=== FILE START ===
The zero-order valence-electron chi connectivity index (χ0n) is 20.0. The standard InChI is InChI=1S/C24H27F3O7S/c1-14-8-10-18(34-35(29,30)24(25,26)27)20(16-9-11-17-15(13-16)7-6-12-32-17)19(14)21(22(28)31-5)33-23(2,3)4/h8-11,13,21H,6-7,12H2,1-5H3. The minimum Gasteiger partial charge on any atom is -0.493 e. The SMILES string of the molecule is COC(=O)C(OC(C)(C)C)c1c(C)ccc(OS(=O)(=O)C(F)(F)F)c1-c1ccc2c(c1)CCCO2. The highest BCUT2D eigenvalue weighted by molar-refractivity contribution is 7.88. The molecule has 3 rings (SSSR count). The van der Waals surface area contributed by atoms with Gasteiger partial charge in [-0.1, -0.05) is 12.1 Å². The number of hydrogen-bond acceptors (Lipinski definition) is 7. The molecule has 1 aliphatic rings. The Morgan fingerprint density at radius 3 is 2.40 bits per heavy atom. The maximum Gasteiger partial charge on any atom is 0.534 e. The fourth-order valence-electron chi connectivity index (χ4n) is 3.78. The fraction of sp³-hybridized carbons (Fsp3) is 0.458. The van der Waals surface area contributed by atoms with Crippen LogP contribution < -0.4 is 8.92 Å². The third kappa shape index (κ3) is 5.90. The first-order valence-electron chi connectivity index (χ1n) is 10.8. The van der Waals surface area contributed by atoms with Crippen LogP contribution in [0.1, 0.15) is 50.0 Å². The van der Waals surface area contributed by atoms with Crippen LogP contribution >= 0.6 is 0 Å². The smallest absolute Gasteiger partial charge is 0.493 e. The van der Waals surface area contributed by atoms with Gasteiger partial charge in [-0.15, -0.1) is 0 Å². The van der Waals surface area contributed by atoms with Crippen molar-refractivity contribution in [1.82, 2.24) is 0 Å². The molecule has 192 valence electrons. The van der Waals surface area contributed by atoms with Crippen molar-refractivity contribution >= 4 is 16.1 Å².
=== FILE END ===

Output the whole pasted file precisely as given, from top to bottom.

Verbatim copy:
The zero-order valence-electron chi connectivity index (χ0n) is 20.0. The standard InChI is InChI=1S/C24H27F3O7S/c1-14-8-10-18(34-35(29,30)24(25,26)27)20(16-9-11-17-15(13-16)7-6-12-32-17)19(14)21(22(28)31-5)33-23(2,3)4/h8-11,13,21H,6-7,12H2,1-5H3. The minimum Gasteiger partial charge on any atom is -0.493 e. The SMILES string of the molecule is COC(=O)C(OC(C)(C)C)c1c(C)ccc(OS(=O)(=O)C(F)(F)F)c1-c1ccc2c(c1)CCCO2. The highest BCUT2D eigenvalue weighted by molar-refractivity contribution is 7.88. The molecule has 3 rings (SSSR count). The van der Waals surface area contributed by atoms with Gasteiger partial charge in [-0.1, -0.05) is 12.1 Å². The number of hydrogen-bond acceptors (Lipinski definition) is 7. The molecule has 1 aliphatic rings. The Morgan fingerprint density at radius 3 is 2.40 bits per heavy atom. The maximum Gasteiger partial charge on any atom is 0.534 e. The fourth-order valence-electron chi connectivity index (χ4n) is 3.78. The fraction of sp³-hybridized carbons (Fsp3) is 0.458. The van der Waals surface area contributed by atoms with Crippen LogP contribution < -0.4 is 8.92 Å². The third kappa shape index (κ3) is 5.90. The first-order valence-electron chi connectivity index (χ1n) is 10.8. The van der Waals surface area contributed by atoms with Crippen LogP contribution in [0.1, 0.15) is 50.0 Å². The van der Waals surface area contributed by atoms with Crippen LogP contribution >= 0.6 is 0 Å². The smallest absolute Gasteiger partial charge is 0.493 e. The van der Waals surface area contributed by atoms with Gasteiger partial charge in [-0.15, -0.1) is 0 Å². The van der Waals surface area contributed by atoms with Crippen molar-refractivity contribution in [1.82, 2.24) is 0 Å². The molecule has 192 valence electrons. The van der Waals surface area contributed by atoms with Crippen molar-refractivity contribution >= 4 is 16.1 Å².